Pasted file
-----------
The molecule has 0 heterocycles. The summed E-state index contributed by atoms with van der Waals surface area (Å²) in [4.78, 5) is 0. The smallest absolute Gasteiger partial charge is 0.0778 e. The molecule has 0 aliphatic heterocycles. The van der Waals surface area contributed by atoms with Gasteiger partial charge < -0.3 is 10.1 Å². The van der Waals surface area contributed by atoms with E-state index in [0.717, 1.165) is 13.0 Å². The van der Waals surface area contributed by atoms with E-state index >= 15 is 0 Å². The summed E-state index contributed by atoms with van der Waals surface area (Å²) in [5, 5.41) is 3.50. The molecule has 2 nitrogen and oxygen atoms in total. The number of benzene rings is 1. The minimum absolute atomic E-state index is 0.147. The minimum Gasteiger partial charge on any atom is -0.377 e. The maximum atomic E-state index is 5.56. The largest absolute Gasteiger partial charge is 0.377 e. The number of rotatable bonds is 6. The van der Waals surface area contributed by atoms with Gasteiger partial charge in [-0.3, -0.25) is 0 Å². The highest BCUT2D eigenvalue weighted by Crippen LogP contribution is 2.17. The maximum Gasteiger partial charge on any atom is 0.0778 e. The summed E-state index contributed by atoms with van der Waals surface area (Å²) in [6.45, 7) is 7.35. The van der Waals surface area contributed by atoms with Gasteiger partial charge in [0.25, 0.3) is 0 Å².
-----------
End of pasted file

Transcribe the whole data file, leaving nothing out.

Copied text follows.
The molecule has 0 heterocycles. The summed E-state index contributed by atoms with van der Waals surface area (Å²) in [4.78, 5) is 0. The smallest absolute Gasteiger partial charge is 0.0778 e. The molecule has 0 aliphatic heterocycles. The van der Waals surface area contributed by atoms with Gasteiger partial charge < -0.3 is 10.1 Å². The van der Waals surface area contributed by atoms with E-state index in [0.717, 1.165) is 13.0 Å². The van der Waals surface area contributed by atoms with E-state index >= 15 is 0 Å². The summed E-state index contributed by atoms with van der Waals surface area (Å²) in [5, 5.41) is 3.50. The molecule has 2 nitrogen and oxygen atoms in total. The number of benzene rings is 1. The minimum absolute atomic E-state index is 0.147. The minimum Gasteiger partial charge on any atom is -0.377 e. The maximum atomic E-state index is 5.56. The largest absolute Gasteiger partial charge is 0.377 e. The number of rotatable bonds is 6. The van der Waals surface area contributed by atoms with Gasteiger partial charge in [-0.3, -0.25) is 0 Å². The highest BCUT2D eigenvalue weighted by Crippen LogP contribution is 2.17. The maximum Gasteiger partial charge on any atom is 0.0778 e. The summed E-state index contributed by atoms with van der Waals surface area (Å²) in [6.45, 7) is 7.35. The van der Waals surface area contributed by atoms with Gasteiger partial charge in [0.25, 0.3) is 0 Å².